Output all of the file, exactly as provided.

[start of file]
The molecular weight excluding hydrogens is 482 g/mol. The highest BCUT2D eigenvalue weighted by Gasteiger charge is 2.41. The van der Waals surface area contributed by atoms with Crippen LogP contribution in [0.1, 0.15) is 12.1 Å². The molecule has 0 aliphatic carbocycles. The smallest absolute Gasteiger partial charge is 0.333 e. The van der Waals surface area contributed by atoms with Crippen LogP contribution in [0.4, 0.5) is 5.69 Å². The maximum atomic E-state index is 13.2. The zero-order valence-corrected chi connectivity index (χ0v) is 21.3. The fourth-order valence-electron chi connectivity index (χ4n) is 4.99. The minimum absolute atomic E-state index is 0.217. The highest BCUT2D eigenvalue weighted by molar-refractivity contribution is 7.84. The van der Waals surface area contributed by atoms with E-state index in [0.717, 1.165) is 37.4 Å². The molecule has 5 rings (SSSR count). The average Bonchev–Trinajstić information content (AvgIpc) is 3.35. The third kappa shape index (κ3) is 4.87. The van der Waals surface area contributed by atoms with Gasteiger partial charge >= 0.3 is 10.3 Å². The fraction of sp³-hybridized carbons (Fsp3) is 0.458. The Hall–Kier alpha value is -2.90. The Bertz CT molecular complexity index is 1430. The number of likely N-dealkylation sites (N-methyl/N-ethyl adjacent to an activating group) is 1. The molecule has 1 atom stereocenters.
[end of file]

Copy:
The molecular weight excluding hydrogens is 482 g/mol. The highest BCUT2D eigenvalue weighted by Gasteiger charge is 2.41. The van der Waals surface area contributed by atoms with Crippen LogP contribution in [0.1, 0.15) is 12.1 Å². The molecule has 0 aliphatic carbocycles. The smallest absolute Gasteiger partial charge is 0.333 e. The van der Waals surface area contributed by atoms with Crippen LogP contribution in [0.4, 0.5) is 5.69 Å². The maximum atomic E-state index is 13.2. The zero-order valence-corrected chi connectivity index (χ0v) is 21.3. The fourth-order valence-electron chi connectivity index (χ4n) is 4.99. The minimum absolute atomic E-state index is 0.217. The highest BCUT2D eigenvalue weighted by molar-refractivity contribution is 7.84. The van der Waals surface area contributed by atoms with E-state index in [0.717, 1.165) is 37.4 Å². The molecule has 5 rings (SSSR count). The average Bonchev–Trinajstić information content (AvgIpc) is 3.35. The third kappa shape index (κ3) is 4.87. The van der Waals surface area contributed by atoms with Gasteiger partial charge >= 0.3 is 10.3 Å². The fraction of sp³-hybridized carbons (Fsp3) is 0.458. The Hall–Kier alpha value is -2.90. The Bertz CT molecular complexity index is 1430. The number of likely N-dealkylation sites (N-methyl/N-ethyl adjacent to an activating group) is 1. The molecule has 1 atom stereocenters.